file0001495650393All of us who preach on a regular basis have experienced this:

There are times when a sermon you preach is just perfect. You were calm and focused. You did everything you were taught in homiletics class, good eye contact, appropriate hand movements, etc. The transitions were clear. People laughed at the jokes. The biblical insights were brilliant. And nothing happens. The sermon falls flat. The sermon is stillborn.

Then there are those occasions when the sermon is a disaster. Nothing goes right either in preparation or in delivery. The week was full of pastoral and/or personal emergencies. You hardly had time to do sermon preparation. Or you were down with a bad cold and couldn’t concentrate on your preparation. And when you go up to the pulpit your head is still heavy and you can hardly speak. But after you preach a revival breaks out.

All of us who preach on a regular basis have experienced the above and we also know why. Once in awhile the Lord has to remind us who is the main mover in the sermon. Once in awhile we have to be reminded that no matter how much we huff and we puff, it is all for naught unless the Lord speaks (Psalm 127:1). We are so prone to pride that periodically the Lord has to remind us that:

Now we have this treasure in clay jars, so that this extraordinary power may be from God and not from us. (2 Corinthians 4:7 HCSB)

A gracious God chooses to work through fallible human agents. It is a true partnership. We who minister for the Lord are not puppets or robots. Our contribution counts. Preachers need to work hard at their craft. But it is also imperative that we do not forget who is the senior partner in this enterprise. If we forget we will fall to the sin of pride. High profile public ministry is particularly dangerous to the soul. It leads more easily to pride when compared to more “hidden” ministries. Truly, “Pride comes before destruction, and an arrogant spirit before a fall” (Proverbs 16:18 HCSB).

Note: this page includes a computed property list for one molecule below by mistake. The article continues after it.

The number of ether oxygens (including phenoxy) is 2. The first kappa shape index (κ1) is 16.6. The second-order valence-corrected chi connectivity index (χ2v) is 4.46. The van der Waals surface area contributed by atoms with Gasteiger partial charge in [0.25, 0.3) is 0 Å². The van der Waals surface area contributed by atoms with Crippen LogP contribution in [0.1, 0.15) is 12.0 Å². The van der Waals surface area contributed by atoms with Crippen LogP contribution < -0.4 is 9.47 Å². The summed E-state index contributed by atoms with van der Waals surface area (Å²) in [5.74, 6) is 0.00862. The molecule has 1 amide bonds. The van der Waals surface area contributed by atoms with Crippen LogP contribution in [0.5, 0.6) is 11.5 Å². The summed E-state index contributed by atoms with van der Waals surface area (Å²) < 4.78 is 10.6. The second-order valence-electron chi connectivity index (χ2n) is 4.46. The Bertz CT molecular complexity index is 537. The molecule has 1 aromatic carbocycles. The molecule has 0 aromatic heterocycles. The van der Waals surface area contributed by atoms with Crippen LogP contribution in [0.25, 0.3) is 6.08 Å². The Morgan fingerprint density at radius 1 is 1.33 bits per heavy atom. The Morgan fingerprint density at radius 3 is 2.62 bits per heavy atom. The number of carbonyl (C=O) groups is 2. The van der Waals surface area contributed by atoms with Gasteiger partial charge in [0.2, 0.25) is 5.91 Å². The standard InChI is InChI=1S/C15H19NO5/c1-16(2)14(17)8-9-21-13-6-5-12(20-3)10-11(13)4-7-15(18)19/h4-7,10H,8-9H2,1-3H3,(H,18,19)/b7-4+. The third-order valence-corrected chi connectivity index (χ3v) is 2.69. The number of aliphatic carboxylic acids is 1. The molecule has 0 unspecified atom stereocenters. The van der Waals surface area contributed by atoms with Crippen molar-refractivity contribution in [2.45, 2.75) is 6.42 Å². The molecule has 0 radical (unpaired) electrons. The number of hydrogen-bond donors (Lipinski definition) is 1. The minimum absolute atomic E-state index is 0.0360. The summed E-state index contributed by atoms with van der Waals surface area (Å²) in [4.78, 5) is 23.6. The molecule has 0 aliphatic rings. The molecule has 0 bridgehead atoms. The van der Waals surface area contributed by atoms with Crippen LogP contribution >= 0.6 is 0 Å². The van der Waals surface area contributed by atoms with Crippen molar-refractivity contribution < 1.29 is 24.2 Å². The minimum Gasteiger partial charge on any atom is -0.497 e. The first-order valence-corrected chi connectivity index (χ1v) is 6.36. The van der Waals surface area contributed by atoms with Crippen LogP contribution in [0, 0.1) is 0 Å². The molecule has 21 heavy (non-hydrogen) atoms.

A brother told me recently that one of the reasons he was leaving a ministry was that he had achieved many years of success in that ministry. He was now highly respected and much sought after. He decided that the situation was now dangerous for his soul and that was one of the reasons he was now choosing to leave that ministry. I pray that more of us would have his wisdom and courage.

Two Sundays ago I had the privilege of preaching in my own church community. After the service I asked Bernice how the sermon went. She hesitated before answering, never a good sign. She said: “I know you are tired which is why you repeated yourself many times during the sermon.” She said that my points were good but that she was afraid that my constant repetitions would turn people off and that they would tune out. My response: “Augh!” I pride myself at being a good preacher. I want all my sermons to be homiletic gems that engage both heart and mind, sermons that transform lives. It was time to remember again who was the senior partner in preaching.

Interestingly, the passage I was preaching on that morning was 2 Corinthians 12:11-21. One of the things Paul had to do there was to defend his apostolic credentials. One of the “signs of an apostle” was the ability to perform signs, wonders and miracles. And Paul had done all that, but note the way he reports this:

I have become a fool; you forced it on me. I should have been endorsed by you, since I am not in any way inferior to the “super-apostles,” even though I am nothing. The signs of an apostle were performed with great endurance among you — not only signs but also wonders and miracles. ( 2 Corinthians 12:11-12 HCSB)

Note that Paul does not say “I performed signs, wonders and miracles.” He phrases the report in the passive — “The signs of an apostle were performed . . .” Paul is utterly clear that it was God who performed the miracles, not him. Paul may be a co-labourer (1 Corinthians 3:9) with the Lord but he never forgot who was the senior partner. And neither should we.

On the Monday after I preached my “broken record” sermon, I received this SMS.

“Didn’t have a chance to thank you for a most relevant sermon. Spoke to me la.”

Jars of clay. Treasures in jars of clay. All glory to Him.